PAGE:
Dare your non-watcher friend to explain what is going on here.

On a more spoilery note for this paragraph, it is quite sad that PC’s relationship doesn’t quite make it to the end of the season and it is even sadder to think it’s because of her self-destructive behavior as she lied to Ralph about not having had another miscarriage. Her drinking intensifies, but she lands back on her feet, as she often does, to end the season producing another show starring BoJack; this time, however, it’s serendipitously personal to her, and it’s extremely nice to see her happy.

Hooray! Todd’s Character Arc!

Everybody ready to gush? Okay. Let’s gush about factual and directly named asexual representation because, apart from Todd’s side whimsical adventures, he directly addressed his asexuality! Initially, he wasn’t so keen on putting a label on himself, but as time went on, he became more comfortable, went to support meetings, and might just engage with another asexual character.

Keeping the usual going on, though, Todd remained the optimistic adventurous character whose side plot end up influencing the main plot in some incredibly convoluted way and, once again, it’s hilarious to watch. This time, not only he had to pretend to be Courtney Portnoy’s fake boyfriend for a publicity stunt, but he also had a brief moment as governor, became a fashion icon and an entrepreneur creating two businesses.

Random Thoughts

  • A huge shout out to Amy Sedaris who crushed the voice-acting for Princess Carolyn’s crying scene. In fact, the writer’s increasingly worrisome addiction to creating increasingly convoluted tongue twisters conceived situations for Amy Sedaris and additional actors to dictate distinctly difficult adages with dramatic and dazzling diction.
  • Speaking of voice actors, I love how they get Alison Brie to not only do her work for Diane Nguyen but also other 525,600 additional voices, like damn, she works a lot!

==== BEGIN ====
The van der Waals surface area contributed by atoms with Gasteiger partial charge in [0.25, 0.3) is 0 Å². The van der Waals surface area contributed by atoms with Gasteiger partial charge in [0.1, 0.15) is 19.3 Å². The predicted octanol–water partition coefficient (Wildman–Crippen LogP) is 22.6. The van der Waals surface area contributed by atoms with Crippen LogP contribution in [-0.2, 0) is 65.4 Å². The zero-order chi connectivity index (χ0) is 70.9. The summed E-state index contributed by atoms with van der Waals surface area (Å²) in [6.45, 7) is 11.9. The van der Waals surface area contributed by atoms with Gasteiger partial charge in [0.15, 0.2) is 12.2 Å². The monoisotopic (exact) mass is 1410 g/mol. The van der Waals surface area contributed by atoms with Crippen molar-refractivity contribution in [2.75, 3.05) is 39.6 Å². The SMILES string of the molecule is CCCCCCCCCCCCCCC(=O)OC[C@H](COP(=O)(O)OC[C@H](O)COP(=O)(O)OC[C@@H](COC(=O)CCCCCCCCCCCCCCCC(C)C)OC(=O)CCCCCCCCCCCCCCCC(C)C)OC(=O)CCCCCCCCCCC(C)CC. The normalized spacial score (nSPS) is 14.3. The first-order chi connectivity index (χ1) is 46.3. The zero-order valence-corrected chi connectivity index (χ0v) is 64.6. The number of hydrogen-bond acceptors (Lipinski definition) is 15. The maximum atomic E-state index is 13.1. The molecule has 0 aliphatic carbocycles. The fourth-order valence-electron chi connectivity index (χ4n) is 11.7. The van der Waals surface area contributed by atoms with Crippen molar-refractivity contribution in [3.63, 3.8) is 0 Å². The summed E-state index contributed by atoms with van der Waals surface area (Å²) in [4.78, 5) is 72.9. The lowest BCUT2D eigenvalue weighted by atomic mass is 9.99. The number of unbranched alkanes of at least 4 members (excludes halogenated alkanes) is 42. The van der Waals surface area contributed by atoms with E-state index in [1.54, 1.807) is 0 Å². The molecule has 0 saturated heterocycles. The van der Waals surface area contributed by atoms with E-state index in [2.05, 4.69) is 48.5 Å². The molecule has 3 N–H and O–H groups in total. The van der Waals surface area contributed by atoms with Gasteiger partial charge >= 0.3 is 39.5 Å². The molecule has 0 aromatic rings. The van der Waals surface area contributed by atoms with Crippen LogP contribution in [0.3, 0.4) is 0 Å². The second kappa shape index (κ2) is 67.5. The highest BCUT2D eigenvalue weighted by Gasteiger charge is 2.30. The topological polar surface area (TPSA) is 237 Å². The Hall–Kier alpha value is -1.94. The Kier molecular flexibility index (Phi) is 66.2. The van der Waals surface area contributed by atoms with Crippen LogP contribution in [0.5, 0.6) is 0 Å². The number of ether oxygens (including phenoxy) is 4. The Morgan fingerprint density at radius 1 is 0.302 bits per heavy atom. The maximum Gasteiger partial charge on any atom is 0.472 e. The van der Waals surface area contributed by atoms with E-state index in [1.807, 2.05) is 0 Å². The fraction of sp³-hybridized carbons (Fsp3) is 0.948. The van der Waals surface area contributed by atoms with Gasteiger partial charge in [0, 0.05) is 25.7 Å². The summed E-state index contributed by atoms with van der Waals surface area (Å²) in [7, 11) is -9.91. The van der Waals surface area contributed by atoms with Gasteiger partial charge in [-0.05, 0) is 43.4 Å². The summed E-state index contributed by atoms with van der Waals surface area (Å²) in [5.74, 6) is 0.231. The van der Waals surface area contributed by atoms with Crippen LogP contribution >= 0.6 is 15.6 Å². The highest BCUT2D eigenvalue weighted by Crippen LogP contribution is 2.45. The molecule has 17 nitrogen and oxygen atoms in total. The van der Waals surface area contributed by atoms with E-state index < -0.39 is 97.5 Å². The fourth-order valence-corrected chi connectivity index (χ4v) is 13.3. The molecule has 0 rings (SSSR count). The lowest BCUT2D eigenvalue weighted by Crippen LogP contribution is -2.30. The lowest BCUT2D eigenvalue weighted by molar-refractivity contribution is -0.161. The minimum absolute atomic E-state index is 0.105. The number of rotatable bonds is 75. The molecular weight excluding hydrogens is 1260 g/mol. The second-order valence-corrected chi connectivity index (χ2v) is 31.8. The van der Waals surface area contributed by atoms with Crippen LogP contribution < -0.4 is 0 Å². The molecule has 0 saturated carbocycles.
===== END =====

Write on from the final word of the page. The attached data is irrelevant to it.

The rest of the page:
• Fucking hell, I love this show’s running gags and humor. The effort they put into sight gags and things you have to pause to read is amazing — it’s literally everywhere on billboards, book titles, brands, movie posters… I love how self-referential the show has also become with its callbacks to teleprompter writer Randy, the woman who lost her face on a movie set, Mr. Peanutbutter’s Erica, Halloween on January, and etc. One of my favorites this time were the posters for the movie “Uncle Cuck” and its spin-off/sequel “Son of Uncle Cuck”.
  • I also love how they structured the episodes this season. I mean, every season has its special/designated character’s episodes, but season four managed a great balance, giving a lot of time for the other characters who are not named BoJack Horseman — hell, episode three is literally called “Hooray! Todd Episode”
  • Oh, and finally: if you are wondering what may have happened to beloved character actress Margo Martindale, here’s a little something:

Images Courtesy of Netflix

Matthew
Written By

Matthew is a 20-year-old sucker for the superhero/fantasy, crime, and queer genres. He is doing his best to become a forensic scientist, but, alas, he gets easily distracted with how much great TV is being produced right now.